Prehypertension is a part of the continuum from normotension to hypertension it is a part of a dynamic process of stiffening and aging of the arteries and of the heart with its consequences. Patients in the prehypertensive range will become finally hypertensive. Diseased arteries will not only participate in propagation of end organ damage but will enhance the progression of additional damage in the arteries and the heart. Understanding the risk of borderline conditions in the metabolic syndrome will enable us to understand the nature of end organ damage and will create a possibility of better prevention of this continuous process.
Hypertension, Diabetes, Dyslipidemia and Obesity are considered as major risk factors for Atherosclerosis of cerebral, coronary and peripheral arteries. This process causes Development of Ischemic heart disease, obstruction to cerebral flow and PVD. Clustering of these risk factors is very common and their accumulation causes faster propagation of end organ damage and cerebrovascular events. The diagnosis of risk factors, especially when they are clustered, justify multidisciplinary aggressive therapeutic approach which should be started as soon as possible with the diagnosis.
The association of multiple CV risk factors enhances rate of progression of end organ damage and affects morbidity and mortality. The presence of multiple risk factors changes the prognosis of the patients and should affect our therapeutic approach- an area with insufficient information and guidelines.
Systolic blood pressure (BP) of less than 140 mm Hg and diastolic BP of less than 90 mm Hg were for years considered as normal. Mounting evidence suggest that BP in the high reference range is associated with an increased risk of cardiovascular disease. The ESH report of 2006 defined it as “high normal” and the seventh report of the Join National Committee on the Prevention, Detection, Evaluation and Treatment of High Blood Pressure defined a new BP category “Prehypertension” for systolic and diastolic BP: 120 to 139 mm Hg and 85 to 89 mm Hg, respectively. This new category is a continuum to hypertension and is a risk factor for cardiovascular disease.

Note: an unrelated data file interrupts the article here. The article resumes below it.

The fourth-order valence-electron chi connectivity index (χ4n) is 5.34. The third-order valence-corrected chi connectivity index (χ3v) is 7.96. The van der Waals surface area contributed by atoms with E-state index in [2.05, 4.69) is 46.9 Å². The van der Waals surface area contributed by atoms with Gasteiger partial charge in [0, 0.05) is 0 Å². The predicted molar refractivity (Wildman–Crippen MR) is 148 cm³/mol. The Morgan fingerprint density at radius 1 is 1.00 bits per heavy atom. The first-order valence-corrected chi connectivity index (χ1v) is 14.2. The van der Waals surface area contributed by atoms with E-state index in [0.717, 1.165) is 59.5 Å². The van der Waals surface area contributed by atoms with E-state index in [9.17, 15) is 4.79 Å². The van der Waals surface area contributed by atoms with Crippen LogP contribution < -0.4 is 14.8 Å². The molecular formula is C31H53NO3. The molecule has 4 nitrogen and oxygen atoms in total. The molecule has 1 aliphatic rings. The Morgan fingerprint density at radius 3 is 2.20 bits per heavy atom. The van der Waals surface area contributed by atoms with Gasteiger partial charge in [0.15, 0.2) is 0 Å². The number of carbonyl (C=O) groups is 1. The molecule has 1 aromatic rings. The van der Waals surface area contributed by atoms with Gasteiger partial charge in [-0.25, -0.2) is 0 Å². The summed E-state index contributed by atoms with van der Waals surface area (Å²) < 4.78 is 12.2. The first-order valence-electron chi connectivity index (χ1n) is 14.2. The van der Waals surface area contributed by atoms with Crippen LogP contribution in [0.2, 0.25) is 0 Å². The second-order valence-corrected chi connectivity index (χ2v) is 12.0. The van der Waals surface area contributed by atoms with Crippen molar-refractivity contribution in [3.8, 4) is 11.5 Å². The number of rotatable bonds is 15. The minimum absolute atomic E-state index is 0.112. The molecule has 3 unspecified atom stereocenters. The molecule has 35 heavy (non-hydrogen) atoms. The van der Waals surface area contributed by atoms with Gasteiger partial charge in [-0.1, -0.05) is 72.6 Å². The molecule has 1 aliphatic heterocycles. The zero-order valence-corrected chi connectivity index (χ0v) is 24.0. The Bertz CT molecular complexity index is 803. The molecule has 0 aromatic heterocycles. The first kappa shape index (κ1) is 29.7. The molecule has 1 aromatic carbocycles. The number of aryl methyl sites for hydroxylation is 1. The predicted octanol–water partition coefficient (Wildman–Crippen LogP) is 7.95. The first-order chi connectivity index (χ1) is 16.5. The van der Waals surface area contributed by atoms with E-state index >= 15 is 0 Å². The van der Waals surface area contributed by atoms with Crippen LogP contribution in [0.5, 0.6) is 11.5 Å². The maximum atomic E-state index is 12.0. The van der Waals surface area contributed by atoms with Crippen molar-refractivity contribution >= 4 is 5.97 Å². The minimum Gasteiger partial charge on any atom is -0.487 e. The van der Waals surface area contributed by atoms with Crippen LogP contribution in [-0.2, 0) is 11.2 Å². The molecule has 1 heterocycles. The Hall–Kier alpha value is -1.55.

In most developing countries and in the urban areas of many countries, one in five to one in three adults fall in the category of prehypertension. Recently published ACC/AHA guidelines (2017) suggested change in the threshold levels to much lower levels which were considered normal previously. This change caused again scientific discussion. Recommendation and guidelines in the field have substantial public health importance and enormous economic consequences.
The Conference will aim to deal with all aspects related to early diagnosis, including innovative technologies and treatments as well as discussion of target organ damage, cardiac, renal, neurological and peripheral arteries. The conference will bring together professionals from the fields of Hypertension, Cardiology, Nephrology, Endocrinology, Internal Medicine and more.
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